From: Michael Kifer <kifer@cs.sunysb.edu>

Date: Fri, 26 Aug 2005 14:10:13 -0400

To: jos.deroo@agfa.com

Cc: Dan Connolly <connolly@w3.org>, public-rule-workshop-discuss@w3.org, public-rule-workshop-discuss-request@w3.org

Message-Id: <20050826181013.C9750CB5D3@kiferserv.kiferhome.com>

Date: Fri, 26 Aug 2005 14:10:13 -0400

To: jos.deroo@agfa.com

Cc: Dan Connolly <connolly@w3.org>, public-rule-workshop-discuss@w3.org, public-rule-workshop-discuss-request@w3.org

Message-Id: <20050826181013.C9750CB5D3@kiferserv.kiferhome.com>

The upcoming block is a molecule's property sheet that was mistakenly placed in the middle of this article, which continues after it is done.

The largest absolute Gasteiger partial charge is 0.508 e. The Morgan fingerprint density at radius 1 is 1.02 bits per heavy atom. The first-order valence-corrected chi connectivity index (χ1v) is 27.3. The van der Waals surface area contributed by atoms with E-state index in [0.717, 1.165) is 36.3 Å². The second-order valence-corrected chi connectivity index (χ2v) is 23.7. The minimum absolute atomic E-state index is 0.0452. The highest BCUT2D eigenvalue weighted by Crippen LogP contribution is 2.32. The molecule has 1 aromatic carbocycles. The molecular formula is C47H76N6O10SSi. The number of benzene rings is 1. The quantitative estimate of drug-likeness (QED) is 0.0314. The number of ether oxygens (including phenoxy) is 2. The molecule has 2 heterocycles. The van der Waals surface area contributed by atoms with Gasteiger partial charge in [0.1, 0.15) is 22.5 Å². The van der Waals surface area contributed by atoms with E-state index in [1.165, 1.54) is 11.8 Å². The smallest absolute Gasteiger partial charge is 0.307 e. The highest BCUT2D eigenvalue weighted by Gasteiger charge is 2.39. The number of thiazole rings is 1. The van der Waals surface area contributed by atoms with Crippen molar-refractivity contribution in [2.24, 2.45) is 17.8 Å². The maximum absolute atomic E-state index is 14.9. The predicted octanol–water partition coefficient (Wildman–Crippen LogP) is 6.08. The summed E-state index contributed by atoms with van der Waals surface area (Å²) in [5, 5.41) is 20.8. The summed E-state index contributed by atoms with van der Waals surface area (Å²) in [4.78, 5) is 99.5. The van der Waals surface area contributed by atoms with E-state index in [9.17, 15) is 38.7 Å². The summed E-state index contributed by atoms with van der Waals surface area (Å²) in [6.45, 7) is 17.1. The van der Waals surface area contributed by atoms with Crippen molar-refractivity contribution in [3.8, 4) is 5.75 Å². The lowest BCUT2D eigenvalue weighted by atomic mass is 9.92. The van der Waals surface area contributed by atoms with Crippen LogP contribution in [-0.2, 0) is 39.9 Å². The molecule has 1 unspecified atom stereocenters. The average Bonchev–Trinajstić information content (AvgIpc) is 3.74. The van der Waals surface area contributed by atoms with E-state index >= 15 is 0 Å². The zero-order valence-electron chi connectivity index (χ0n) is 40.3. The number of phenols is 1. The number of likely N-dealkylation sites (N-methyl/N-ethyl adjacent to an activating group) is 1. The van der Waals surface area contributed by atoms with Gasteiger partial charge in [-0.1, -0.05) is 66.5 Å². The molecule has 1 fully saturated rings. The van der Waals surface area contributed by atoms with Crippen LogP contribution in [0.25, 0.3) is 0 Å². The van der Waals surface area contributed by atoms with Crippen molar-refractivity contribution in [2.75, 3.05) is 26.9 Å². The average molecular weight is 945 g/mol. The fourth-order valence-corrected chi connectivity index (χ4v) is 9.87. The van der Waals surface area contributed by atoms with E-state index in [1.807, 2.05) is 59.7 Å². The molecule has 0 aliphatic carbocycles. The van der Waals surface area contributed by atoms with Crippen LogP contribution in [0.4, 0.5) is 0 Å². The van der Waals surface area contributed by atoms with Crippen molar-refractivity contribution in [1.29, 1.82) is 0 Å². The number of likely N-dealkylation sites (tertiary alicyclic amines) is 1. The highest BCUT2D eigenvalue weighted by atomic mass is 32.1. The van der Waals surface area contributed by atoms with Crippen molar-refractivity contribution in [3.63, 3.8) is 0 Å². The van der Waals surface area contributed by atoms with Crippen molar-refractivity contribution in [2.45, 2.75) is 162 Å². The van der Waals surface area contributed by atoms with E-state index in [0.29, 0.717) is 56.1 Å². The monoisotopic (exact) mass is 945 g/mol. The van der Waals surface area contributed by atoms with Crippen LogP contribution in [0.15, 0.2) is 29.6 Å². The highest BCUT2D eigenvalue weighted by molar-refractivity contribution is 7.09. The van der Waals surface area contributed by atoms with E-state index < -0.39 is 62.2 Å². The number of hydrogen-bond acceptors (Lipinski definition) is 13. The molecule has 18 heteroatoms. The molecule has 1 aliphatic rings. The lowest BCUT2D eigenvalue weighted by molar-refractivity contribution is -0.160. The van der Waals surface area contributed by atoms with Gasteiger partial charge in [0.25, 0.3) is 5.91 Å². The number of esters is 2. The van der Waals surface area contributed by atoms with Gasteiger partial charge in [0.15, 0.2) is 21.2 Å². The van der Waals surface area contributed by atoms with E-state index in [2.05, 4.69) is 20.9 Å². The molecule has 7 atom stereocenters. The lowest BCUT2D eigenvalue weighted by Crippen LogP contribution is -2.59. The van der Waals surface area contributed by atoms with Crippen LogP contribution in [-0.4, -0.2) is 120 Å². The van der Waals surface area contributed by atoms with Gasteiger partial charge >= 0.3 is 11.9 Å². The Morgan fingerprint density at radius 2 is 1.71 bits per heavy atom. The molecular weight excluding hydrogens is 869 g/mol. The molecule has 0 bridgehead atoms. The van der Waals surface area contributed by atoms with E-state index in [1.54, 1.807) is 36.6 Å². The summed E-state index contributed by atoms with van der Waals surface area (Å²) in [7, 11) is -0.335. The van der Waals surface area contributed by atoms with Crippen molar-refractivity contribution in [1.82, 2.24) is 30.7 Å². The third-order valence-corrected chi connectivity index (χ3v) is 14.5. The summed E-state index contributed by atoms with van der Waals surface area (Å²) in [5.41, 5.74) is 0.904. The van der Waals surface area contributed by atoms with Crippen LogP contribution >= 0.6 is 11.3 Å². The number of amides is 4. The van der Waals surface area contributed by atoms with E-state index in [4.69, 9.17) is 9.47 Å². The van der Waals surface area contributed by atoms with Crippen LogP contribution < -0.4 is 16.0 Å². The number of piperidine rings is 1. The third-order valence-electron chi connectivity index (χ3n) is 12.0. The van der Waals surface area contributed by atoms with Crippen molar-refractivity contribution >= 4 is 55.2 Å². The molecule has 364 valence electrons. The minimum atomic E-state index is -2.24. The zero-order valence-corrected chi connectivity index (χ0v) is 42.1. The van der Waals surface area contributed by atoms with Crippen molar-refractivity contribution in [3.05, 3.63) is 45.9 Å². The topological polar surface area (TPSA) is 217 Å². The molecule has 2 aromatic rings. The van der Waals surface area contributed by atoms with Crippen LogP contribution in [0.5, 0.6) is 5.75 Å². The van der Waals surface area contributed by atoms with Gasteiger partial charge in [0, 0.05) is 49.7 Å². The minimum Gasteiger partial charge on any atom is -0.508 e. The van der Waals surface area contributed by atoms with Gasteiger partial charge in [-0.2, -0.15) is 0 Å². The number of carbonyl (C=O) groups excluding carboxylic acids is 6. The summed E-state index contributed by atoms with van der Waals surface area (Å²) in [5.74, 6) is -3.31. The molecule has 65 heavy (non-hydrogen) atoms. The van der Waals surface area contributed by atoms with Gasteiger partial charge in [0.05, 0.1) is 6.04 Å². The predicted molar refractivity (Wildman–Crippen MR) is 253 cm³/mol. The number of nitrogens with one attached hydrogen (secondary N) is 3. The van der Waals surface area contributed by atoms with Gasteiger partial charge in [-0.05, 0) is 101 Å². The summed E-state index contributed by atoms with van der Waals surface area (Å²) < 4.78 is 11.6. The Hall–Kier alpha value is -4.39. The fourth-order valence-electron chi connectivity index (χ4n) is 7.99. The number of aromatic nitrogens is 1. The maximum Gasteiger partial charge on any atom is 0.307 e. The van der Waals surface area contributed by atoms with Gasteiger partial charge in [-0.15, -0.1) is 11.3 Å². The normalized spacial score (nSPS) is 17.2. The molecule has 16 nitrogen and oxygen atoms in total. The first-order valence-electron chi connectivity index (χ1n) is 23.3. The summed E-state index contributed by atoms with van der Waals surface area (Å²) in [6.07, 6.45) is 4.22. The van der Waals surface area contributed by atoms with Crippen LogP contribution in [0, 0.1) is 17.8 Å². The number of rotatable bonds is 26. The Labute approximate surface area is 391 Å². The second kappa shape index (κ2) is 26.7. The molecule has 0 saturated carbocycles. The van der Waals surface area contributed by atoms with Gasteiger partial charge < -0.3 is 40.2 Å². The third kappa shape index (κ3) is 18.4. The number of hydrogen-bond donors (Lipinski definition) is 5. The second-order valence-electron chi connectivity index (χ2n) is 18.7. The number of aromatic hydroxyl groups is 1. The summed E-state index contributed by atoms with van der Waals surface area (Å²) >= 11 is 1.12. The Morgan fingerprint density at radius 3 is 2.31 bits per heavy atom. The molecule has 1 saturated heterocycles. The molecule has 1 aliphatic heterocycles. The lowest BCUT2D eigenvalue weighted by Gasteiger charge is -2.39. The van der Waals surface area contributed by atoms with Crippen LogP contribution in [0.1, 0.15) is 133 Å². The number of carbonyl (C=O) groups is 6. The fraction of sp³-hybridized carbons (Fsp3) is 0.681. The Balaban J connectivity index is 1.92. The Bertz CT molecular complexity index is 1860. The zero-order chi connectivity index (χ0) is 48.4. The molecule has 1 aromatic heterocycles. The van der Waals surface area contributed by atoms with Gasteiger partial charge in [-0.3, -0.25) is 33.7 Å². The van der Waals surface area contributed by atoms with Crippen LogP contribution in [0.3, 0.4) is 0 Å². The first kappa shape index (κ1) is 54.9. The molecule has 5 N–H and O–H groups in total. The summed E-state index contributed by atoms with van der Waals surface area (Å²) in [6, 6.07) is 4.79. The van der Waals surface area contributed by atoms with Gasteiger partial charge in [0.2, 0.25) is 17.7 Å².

jos.deroo@agfa.com wrote: > > >>> Michael Kifer wrote: > >>> Dan Connolly wrote: > >>>> On Aug 24, 2005, at 8:11 PM, Michael Kifer wrote: > >>>>> [...] > >>>>> No, you got me wrong. I do believe that nonmonotonicity is > >>>>> important, but you already have it in the form of SNAF. > >>>> > >>>> I'm having trouble understanding that. I see it shows up in > >>>> several of your recent messages, e.g. > >>>> > >>>> "SNAF is nonmonotonic." > >>>> http://lists.w3.org/Archives/Public/public-rule-workshop-discuss/2005Aug/0029.html > >>>> > >>>> My understanding is that SNAF is monotonic. > >>>> > >>>> Earlier[1] we discussed this example rule... > >>>> > >>>> { :car.auto:specification log:notIncludes {:car auto:color []}} > >>>> => {:car auto:color auto:black}. > >>>> > >>>> That rule is monotonic; if the antecedent is true, the > >>>> consequent remains true regardless of how many other > >>>> things are also true. > >>> > >>> Hi Dan, > >>> Welcome to the discussion! Yes, it is very important to > >>> get to the bottom of it so that everybody will start > >>> speaking the same language. > >>> > >>> No, the above rule is nonmonotonic. If you add a color > >>> specification to that car then :car.auto:specification > >>> will now include a color specification and log:notIncludes > >>> will become false. Therefore > >>> :car auto:color auto:black > >>> will no longer be derived. > >> > >> I'm aware of following sentence from > >> http://www.w3.org/2000/10/swap/doc/Reach > >> > >> [[ > >> Also, if we start to just loosely talk about defaults in > >> the sense of "if you don't already know a color", then > >> different agents will end up drawing different conclusions > >> from the same data, which is not a good foundation for a > >> scalable web. > >> ]] > >> > >> and believe that > >> > >> <uri-of-document> log:semantics ?F. > >> ?F log:notIncludes {set-of-triples}. > >> > >> is a robust approach and is monotonic > >> (you cannot add things to ?F) > > > > Jos, > > > > Monotonicity or nonmonotonicity is a property of a logical > > language, not of a particular set of formulas. > > Okay > > > Furthermore, in your example, ?F is just a variable whose > > quantification you neglected to specify. > > Well, I should have said that the triples > > <uri-of-document> log:semantics ?F. > ?F log:notIncludes {set-of-triples}. > > were in the premise of a N3 rule and then ?F is a > universally quantified variable with the scope of > that rule. OK. You wrote them as if they were facts, so I was confused. > > A proper thing to do here would be to write something like: > > > > <uri-of-document> log:semantics t. > > t log:notIncludes {set-of-triples}. > > > > where t is a term that represents (reifies) the set of > > formulas that are encoded in uri-of-document. Now, t is > > a term, not a formula, so your statement about "adding > > things to ?F" is irrelevant as far as monotonicity > > of the language is concerned. > > Well, this is indeed where we seem to have a disconnect.. > I meant that for the set triples represented by ?F (and > which are real triples in my machine) there is no way to > add triples to that set; you can of course add triples to > the document at <uri-of-document> on the web but then, > formula A in your (**) has a different interpretation. No, this is where you get confused. See my earlier message adding to Dieter's tutorial on nonmonotonicity: http://lists.w3.org/Archives/Public/public-rule-workshop-discuss/2005Aug/0082.html The set of formulas A stays the same. The formulas that would be added to the document at <uri-of-document> form the set B. So, initially, "the document at <uri-of-document>" consists of the set A, and you get one set of inferences from there. Then "the document at <uri-of-document>" is changed to consist of the set of formulas A union B, and now you get a different set of inferences. I went again through Dan's example in the above message and explained once more why SNAF is nonmonotonic. Your query ?- <uri-of-document> log:semantics ?F and ?F log:notIncludes {set-of-triples}. is handled exactly the same (actually simpler) than Dan's car example. --michaelReceived on Friday, 26 August 2005 18:10:24 UTC

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